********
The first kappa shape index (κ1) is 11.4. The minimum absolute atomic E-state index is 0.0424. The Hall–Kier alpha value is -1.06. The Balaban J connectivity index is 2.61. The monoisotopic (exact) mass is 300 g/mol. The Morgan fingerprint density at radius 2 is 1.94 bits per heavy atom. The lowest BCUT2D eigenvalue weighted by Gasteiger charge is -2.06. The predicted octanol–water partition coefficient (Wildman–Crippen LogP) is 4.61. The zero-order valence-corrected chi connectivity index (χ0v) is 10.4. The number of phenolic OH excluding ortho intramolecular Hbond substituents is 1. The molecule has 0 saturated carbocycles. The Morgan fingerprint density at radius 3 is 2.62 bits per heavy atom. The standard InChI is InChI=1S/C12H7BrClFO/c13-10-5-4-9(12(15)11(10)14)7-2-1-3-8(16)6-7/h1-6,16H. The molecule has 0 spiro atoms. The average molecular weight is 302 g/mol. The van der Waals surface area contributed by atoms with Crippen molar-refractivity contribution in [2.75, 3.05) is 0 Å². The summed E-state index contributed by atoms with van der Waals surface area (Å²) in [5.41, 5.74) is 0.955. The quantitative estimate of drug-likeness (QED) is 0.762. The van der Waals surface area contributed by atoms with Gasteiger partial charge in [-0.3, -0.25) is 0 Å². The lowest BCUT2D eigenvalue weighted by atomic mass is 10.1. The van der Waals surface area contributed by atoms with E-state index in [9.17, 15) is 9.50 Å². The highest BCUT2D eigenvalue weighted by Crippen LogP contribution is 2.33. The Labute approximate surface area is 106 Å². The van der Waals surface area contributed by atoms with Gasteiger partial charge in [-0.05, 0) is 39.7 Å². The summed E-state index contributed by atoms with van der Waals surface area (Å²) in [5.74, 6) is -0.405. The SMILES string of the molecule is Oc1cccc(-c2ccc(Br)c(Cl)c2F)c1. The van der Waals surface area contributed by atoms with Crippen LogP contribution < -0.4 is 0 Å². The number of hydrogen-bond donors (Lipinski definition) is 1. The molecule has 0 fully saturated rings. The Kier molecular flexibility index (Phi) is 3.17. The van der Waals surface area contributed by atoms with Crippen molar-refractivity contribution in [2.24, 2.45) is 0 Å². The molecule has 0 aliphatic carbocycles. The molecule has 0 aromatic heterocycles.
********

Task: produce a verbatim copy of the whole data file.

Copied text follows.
The first kappa shape index (κ1) is 11.4. The minimum absolute atomic E-state index is 0.0424. The Hall–Kier alpha value is -1.06. The Balaban J connectivity index is 2.61. The monoisotopic (exact) mass is 300 g/mol. The Morgan fingerprint density at radius 2 is 1.94 bits per heavy atom. The lowest BCUT2D eigenvalue weighted by Gasteiger charge is -2.06. The predicted octanol–water partition coefficient (Wildman–Crippen LogP) is 4.61. The zero-order valence-corrected chi connectivity index (χ0v) is 10.4. The number of phenolic OH excluding ortho intramolecular Hbond substituents is 1. The molecule has 0 saturated carbocycles. The Morgan fingerprint density at radius 3 is 2.62 bits per heavy atom. The standard InChI is InChI=1S/C12H7BrClFO/c13-10-5-4-9(12(15)11(10)14)7-2-1-3-8(16)6-7/h1-6,16H. The molecule has 0 spiro atoms. The average molecular weight is 302 g/mol. The van der Waals surface area contributed by atoms with Crippen molar-refractivity contribution in [2.75, 3.05) is 0 Å². The summed E-state index contributed by atoms with van der Waals surface area (Å²) in [5.41, 5.74) is 0.955. The quantitative estimate of drug-likeness (QED) is 0.762. The van der Waals surface area contributed by atoms with Gasteiger partial charge in [-0.3, -0.25) is 0 Å². The lowest BCUT2D eigenvalue weighted by atomic mass is 10.1. The van der Waals surface area contributed by atoms with E-state index in [9.17, 15) is 9.50 Å². The highest BCUT2D eigenvalue weighted by Crippen LogP contribution is 2.33. The Labute approximate surface area is 106 Å². The van der Waals surface area contributed by atoms with Gasteiger partial charge in [-0.05, 0) is 39.7 Å². The summed E-state index contributed by atoms with van der Waals surface area (Å²) in [5.74, 6) is -0.405. The SMILES string of the molecule is Oc1cccc(-c2ccc(Br)c(Cl)c2F)c1. The van der Waals surface area contributed by atoms with Crippen LogP contribution < -0.4 is 0 Å². The number of hydrogen-bond donors (Lipinski definition) is 1. The molecule has 0 fully saturated rings. The Kier molecular flexibility index (Phi) is 3.17. The van der Waals surface area contributed by atoms with Crippen molar-refractivity contribution in [2.24, 2.45) is 0 Å². The molecule has 0 aliphatic carbocycles. The molecule has 0 aromatic heterocycles.